Sammy J says: Dear Kmart, Increase What She Makes

Campaigning for change, Ethical trading & business, Labour rights, Blogs article written on the 06 Dec 2018

Published December 2018

Sammy J speaks for a lot of us – when we’re shopping, we all love a bargain. But, the bargain shouldn’t be what she makes. Big clothing brands like Kmart must pay the women who make our clothes a living wage.

Currently, the women who make our clothes live in poverty, because big clothing brands are part of a system that allows poverty wages. Oxfam’s What She Makes campaign demands big brands commit to paying a living wage.

Why is Kmart being singled out?

Kmart is one of the biggest players in the Australian clothing market. Its revenue has increased by over a billion dollars since 2014, reaching $6 billion in 2018.

Kmart has been one of the leaders in creating a fairer Australian fashion industry. It was quick to sign the Bangladesh Fire and Building Safety Accord after the Rana Plaza factory collapse, and published the names and locations of its supplier factories, taking them out of hiding.

Kmart has also said that they support living wages for garment workers and joined ACT (Action, Collaboration, Transformation), a joint fashion industry and IndustriALL initiative that aims to lift wages and achieve living wages for workers through collective bargaining.

That is all fantastic – but words are one thing. Now we need to see some action. Workers in Kmart’s supply chain are still paid poverty wages.

Kmart needs to show the way, by taking the next step and publishing the milestones they will achieve towards reaching living wages – and a timeframe for those.  Kmart needs to again take the lead and become a trailblazer for other Australian brands to follow.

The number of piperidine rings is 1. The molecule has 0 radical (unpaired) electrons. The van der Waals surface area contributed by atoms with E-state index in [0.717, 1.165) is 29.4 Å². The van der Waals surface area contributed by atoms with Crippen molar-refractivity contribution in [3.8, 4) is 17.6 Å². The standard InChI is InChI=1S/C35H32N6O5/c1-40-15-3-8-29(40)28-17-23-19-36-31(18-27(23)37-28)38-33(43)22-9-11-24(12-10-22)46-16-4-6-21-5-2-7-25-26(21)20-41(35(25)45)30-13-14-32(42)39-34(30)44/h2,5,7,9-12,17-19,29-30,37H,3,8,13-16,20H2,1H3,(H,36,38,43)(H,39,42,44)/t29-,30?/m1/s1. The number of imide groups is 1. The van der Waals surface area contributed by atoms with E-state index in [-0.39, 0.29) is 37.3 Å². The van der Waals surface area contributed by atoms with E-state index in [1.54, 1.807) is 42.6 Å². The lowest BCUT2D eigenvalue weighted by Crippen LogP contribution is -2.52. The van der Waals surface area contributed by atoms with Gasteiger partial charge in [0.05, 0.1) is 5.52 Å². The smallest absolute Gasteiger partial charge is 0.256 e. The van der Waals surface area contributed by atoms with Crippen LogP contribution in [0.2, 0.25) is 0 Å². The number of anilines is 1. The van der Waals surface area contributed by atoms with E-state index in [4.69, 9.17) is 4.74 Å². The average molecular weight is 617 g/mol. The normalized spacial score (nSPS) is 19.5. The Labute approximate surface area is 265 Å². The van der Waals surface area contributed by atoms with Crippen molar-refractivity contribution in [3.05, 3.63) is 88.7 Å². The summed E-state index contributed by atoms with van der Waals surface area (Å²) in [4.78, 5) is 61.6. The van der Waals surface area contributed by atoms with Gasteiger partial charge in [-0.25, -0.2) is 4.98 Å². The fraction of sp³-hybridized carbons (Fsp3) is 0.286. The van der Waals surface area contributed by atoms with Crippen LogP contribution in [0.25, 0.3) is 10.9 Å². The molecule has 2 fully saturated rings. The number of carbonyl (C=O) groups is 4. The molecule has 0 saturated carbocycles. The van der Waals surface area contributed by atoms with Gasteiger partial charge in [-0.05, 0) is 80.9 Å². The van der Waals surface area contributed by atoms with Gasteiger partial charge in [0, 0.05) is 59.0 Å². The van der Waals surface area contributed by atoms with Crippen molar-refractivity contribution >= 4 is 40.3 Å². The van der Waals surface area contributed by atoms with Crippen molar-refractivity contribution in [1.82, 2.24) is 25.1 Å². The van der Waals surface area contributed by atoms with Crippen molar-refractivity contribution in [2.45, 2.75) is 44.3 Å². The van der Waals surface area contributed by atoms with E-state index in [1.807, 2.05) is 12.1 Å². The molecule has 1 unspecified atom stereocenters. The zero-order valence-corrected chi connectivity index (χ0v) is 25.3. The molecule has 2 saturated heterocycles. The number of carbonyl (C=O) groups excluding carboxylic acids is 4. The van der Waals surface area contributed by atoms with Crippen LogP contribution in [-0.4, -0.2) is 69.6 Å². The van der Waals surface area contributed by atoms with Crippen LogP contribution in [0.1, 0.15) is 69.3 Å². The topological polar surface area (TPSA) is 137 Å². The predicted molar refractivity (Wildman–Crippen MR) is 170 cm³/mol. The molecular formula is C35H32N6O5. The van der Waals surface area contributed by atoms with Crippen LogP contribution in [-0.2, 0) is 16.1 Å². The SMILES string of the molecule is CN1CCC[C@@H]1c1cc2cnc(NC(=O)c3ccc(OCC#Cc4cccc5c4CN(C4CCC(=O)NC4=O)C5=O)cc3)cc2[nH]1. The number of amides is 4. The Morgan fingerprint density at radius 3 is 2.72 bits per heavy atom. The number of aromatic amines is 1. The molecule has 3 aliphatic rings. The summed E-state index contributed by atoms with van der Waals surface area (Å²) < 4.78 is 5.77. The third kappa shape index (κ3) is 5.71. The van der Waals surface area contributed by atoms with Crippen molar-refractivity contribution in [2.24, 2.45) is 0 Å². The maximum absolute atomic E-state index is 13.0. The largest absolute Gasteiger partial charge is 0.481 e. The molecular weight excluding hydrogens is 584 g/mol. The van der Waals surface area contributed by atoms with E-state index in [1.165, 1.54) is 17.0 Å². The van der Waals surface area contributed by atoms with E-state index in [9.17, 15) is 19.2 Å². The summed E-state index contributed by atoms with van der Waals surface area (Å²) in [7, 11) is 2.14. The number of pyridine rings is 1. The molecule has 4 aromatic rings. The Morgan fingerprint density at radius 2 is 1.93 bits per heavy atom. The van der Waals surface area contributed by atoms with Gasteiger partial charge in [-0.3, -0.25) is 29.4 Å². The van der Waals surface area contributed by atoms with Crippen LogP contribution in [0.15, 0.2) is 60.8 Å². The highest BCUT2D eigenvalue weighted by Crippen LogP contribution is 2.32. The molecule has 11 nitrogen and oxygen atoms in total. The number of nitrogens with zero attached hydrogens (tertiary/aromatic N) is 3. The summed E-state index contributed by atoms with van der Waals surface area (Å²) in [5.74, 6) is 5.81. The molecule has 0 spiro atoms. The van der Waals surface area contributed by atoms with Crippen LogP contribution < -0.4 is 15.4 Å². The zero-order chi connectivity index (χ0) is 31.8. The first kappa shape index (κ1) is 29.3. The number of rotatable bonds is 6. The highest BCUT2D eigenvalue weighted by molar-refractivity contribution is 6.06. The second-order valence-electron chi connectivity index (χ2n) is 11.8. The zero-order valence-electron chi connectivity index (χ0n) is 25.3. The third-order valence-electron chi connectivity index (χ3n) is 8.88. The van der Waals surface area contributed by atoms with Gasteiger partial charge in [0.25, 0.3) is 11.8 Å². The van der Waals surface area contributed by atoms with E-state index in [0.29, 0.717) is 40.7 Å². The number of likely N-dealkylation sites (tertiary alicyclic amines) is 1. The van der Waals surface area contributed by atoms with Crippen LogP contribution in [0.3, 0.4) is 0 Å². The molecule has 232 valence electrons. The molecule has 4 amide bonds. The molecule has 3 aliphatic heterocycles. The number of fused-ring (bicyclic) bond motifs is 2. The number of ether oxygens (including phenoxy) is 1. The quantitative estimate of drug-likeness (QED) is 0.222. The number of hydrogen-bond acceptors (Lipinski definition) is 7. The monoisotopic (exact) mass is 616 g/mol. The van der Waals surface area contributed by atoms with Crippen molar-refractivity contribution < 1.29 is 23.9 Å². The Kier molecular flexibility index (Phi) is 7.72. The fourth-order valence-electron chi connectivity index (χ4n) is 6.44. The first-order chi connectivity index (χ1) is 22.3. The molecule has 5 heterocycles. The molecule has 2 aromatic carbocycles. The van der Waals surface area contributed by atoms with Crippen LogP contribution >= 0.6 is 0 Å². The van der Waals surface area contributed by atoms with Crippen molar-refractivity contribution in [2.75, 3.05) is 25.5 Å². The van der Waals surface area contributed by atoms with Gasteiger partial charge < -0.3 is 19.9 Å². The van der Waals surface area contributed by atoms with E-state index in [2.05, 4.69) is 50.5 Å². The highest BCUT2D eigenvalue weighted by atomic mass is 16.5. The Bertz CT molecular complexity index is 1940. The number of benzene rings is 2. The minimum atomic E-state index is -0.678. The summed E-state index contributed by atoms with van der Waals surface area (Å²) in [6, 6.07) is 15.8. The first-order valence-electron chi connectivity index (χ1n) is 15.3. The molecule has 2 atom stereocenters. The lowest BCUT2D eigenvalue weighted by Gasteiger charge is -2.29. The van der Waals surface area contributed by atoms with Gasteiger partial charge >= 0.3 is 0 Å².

By publishing milestones Kmart will reach along the journey to a living wage, with a transparent timeframe on how it will reach each goal, Kmart will continue as a leader and make real progress for the women who make our clothes.

Has Oxfam spoken to Kmart? 

Behind the scenes, we’ve had face-to-face meetings, phone conversations and exchanged emails directly with Kmart (and the other brands we’re watching.) Our meetings have been to encourage Kmart to set and publish key milestones, with a timeframe to reach them so we can see that their commitment to paying a living wage is making real progress. Oxfam even shared with Kmart the plans to release Sammy J’s What She Makes song.

Oxfam has been working on labour rights in garment supply chains for over 20 years, liaising with companies on issues such as worker safety, freedom to join unions and transparency.

We know getting to a living wage is not an easy process, and that it will take some time. That’s why Oxfam prepared a technical guide for brands for guidance and recommendations.

Who are the women featured in the video?

Oxfam has spoken to hundreds of women who make our clothes, including women who produce clothes for Kmart. The three women in this video make clothing for Australian brands, but not specifically for Kmart. Anju, Fatima and Nahida, the women in the video, receive the same minimum wage as women who make clothes in factories supplying Kmart. Their stories represent the thousands of women in the garment industry who work many hours, away from their families, living in poverty.

Sammy J holding a sign that says "Pay a Living Wage"

Send your own email to Kmart

Watch Sammy J’s message to Kmart, then send your own email to Kmart – giving them the nudge they need to continue to lead the way towards publishing milestones and a timeframe to a living wage.

act now

(The women is this video have taken a big risk by speaking to Oxfam. Some have chosen to cover their face with a scarf to protect their identity, which is not common among garment workers in Bangladesh.)